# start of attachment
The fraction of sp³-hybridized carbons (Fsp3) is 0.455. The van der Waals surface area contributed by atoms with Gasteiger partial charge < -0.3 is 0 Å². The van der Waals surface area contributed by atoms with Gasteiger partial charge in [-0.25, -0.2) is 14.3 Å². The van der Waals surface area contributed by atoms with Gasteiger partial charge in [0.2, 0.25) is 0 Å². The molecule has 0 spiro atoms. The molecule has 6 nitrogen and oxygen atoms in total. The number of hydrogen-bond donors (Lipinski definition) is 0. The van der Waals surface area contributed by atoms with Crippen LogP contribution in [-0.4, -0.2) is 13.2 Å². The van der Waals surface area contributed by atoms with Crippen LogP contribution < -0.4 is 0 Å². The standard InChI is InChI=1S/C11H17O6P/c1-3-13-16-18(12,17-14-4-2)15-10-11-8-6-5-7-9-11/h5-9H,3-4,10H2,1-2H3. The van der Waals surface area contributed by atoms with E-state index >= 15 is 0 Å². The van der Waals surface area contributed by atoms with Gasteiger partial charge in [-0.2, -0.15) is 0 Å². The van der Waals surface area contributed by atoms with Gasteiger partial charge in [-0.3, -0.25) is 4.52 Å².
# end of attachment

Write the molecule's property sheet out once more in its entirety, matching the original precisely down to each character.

The fraction of sp³-hybridized carbons (Fsp3) is 0.455. The van der Waals surface area contributed by atoms with Gasteiger partial charge < -0.3 is 0 Å². The van der Waals surface area contributed by atoms with Gasteiger partial charge in [-0.25, -0.2) is 14.3 Å². The van der Waals surface area contributed by atoms with Gasteiger partial charge in [0.2, 0.25) is 0 Å². The molecule has 0 spiro atoms. The molecule has 6 nitrogen and oxygen atoms in total. The number of hydrogen-bond donors (Lipinski definition) is 0. The van der Waals surface area contributed by atoms with Crippen LogP contribution in [-0.4, -0.2) is 13.2 Å². The van der Waals surface area contributed by atoms with Crippen LogP contribution < -0.4 is 0 Å². The standard InChI is InChI=1S/C11H17O6P/c1-3-13-16-18(12,17-14-4-2)15-10-11-8-6-5-7-9-11/h5-9H,3-4,10H2,1-2H3. The van der Waals surface area contributed by atoms with E-state index >= 15 is 0 Å². The van der Waals surface area contributed by atoms with Gasteiger partial charge in [-0.2, -0.15) is 0 Å². The van der Waals surface area contributed by atoms with Gasteiger partial charge in [-0.3, -0.25) is 4.52 Å².